To sustain an habitual offender enhancement, the State must demonstrate that the defendant was twice convicted and twice sentenced for prior felonies. Clark v. State (1992), Ind.App., 597 N.E.2d 4, 12. IND.CODE 35-50-2-8(b) requires that the prior felonies be "unrelated." This requirement means that the commission of the second offense was subsequent to the sentence upon the first offense. Id.

At the habitual offender hearing, the evidence showed that Brown had accumulated the following prior felonies:

                                                 committed        sentenced
                # 1 Armed Robbery                  2/15/74           3/3/77
                # 2 Robbery                        2/19/74          7/25/74
                # 3 Escape                        10/20/75         11/16/78
                # 4 Robbery I                     11/17/75          5/22/78
                

Brown claims the post-conviction court erred in finding only that # 1 and # 2 were related and # 3 and # 4 were related. He is correct that # 1 was an ineligible conviction for habitual offender purposes since he was not sentenced until 1977, which makes # 1 related in time to the other three felonies. Citing Fozzard v. State (1988), Ind., 518 N.E.2d 789, Brown contends this error requires reversal. We disagree.

As the post-conviction court noted, the State may plead and prove more than two prior unrelated felonies. Waye v. State (1991), Ind., 583 N.E.2d 733, 734. Generally, the additional convictions are deemed harmless surplusage. Id. However, where more than two felonies are presented and one or more of them do not meet statutory criteria, a retrial of the habitual offender allegation is usually required. Nash v. State (1989), Ind., 545 N.E.2d 566, 568. The cases on this issue line up on two sides.

On one hand, Indiana courts have ordered retrial of the habitual offender determination where a general verdict was returned and it could have rested upon an ineligible prior conviction. Id. Fozzard, upon which Brown relies, cites Wells v. State (1982), Ind., 437 N.E.2d 1333, and Miller v. State (1981), 275 Ind. 454, 417 N.E.2d 339, as controlling. Those cases contained general verdicts, and our supreme court followed the rule that a general verdict cannot stand when the case was tried and submitted on two theories, one bona fide and the other not. Wells, 437 N.E.2d at 1335; Miller, 417 N.E.2d at 343. Thus, retrials were mandated. Id. In the cases requiring remand, the juries did not receive instructions on the requisite sequence of prior felonies to meet the "unrelated" requirement. See id; Phillips v. State (1989), Ind., 541 N.E.2d 925, 926.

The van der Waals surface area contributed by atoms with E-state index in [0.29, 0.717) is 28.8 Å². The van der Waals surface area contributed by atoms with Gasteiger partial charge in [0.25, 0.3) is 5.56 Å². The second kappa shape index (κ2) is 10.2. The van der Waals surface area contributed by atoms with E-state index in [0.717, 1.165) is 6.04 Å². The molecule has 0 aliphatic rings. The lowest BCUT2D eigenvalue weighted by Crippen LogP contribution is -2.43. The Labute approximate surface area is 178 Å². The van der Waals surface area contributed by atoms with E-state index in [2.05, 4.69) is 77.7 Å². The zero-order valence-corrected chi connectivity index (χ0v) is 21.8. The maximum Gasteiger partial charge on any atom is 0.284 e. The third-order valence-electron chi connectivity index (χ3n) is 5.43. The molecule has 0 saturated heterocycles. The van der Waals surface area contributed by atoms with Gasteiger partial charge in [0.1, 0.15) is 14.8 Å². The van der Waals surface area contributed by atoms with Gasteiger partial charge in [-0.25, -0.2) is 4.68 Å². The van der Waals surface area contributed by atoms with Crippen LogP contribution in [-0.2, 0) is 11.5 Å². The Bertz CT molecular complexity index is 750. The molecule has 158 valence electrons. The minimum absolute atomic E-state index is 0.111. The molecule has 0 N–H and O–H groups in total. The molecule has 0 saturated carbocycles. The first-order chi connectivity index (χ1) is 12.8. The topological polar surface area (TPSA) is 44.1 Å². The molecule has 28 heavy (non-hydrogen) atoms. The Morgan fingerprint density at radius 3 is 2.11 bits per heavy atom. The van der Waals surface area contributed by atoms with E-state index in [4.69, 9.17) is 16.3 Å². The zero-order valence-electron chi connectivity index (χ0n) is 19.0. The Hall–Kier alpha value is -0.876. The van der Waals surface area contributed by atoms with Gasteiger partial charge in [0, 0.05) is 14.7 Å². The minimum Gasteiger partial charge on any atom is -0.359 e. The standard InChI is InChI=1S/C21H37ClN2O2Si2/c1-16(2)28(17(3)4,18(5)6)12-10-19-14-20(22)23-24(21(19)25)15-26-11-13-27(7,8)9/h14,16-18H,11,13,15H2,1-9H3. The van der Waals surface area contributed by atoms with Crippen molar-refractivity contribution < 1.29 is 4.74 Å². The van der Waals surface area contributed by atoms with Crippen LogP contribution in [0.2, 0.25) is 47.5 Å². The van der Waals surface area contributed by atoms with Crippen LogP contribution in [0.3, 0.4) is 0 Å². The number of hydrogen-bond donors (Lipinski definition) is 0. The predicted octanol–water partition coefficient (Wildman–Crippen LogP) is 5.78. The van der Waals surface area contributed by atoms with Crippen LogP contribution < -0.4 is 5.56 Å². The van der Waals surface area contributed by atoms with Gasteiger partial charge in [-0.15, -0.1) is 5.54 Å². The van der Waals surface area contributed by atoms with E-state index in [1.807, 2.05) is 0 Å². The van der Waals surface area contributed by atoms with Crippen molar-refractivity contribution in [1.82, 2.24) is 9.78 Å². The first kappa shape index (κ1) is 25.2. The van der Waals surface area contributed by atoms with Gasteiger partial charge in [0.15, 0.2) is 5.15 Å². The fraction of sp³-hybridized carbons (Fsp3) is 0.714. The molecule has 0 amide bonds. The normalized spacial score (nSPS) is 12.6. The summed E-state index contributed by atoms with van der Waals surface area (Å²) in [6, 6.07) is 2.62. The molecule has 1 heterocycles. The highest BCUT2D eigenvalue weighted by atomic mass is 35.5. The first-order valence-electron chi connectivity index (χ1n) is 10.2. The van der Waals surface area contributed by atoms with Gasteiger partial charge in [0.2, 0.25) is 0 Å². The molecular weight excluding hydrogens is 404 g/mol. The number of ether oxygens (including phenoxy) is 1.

On the other hand, if a jury was properly instructed on the required sequence of the prior felonies and could have found the defendant to be an habitual offender based upon the eligible prior felonies, no retrial was necessary. Chanley v. State (1991), Ind., 583 N.E.2d 126, 131; Richards v. State (1989), Ind., 535 N.E.2d 549, 551; and, Kindred v. State (1989), Ind., 540 N.E.2d 1161, 1184. When the jury received proper instructions, we presume its habitual offender determination was not improperly based upon related convictions.

We find the present case to be similar to the latter cases. Brown concedes that the jury was instructed eight times that it must find two prior unrelated felony convictions to support an habitual offender finding. The jury was twice instructed of the required sequence: "After he has been convicted and sentenced for a felony committed after sentencing for a prior unrelated felony conviction a person has accumulated two prior, unrelated felony convictions." Record at 150 and 157. A general verdict was rendered after a proper instruction on the required sequence. Because the jury could have found Brown to be an habitual offender by pairing # 2 with either # 3 or # 4, the habitual offender finding remains amply supported. Brown has not established fundamental error.

III. Ineffective Assistance of Counsel

Brown argued that his trial/appellate counsel rendered deficient performance for failing to raise the double jeopardy and habitual offender issues. As discussed above, Brown failed to show any error; therefore, we affirm the post-conviction court's denial of his claim of ineffective assistance of counsel. See Burris v. State (1990), Ind., 558 N.E.2d 1067,...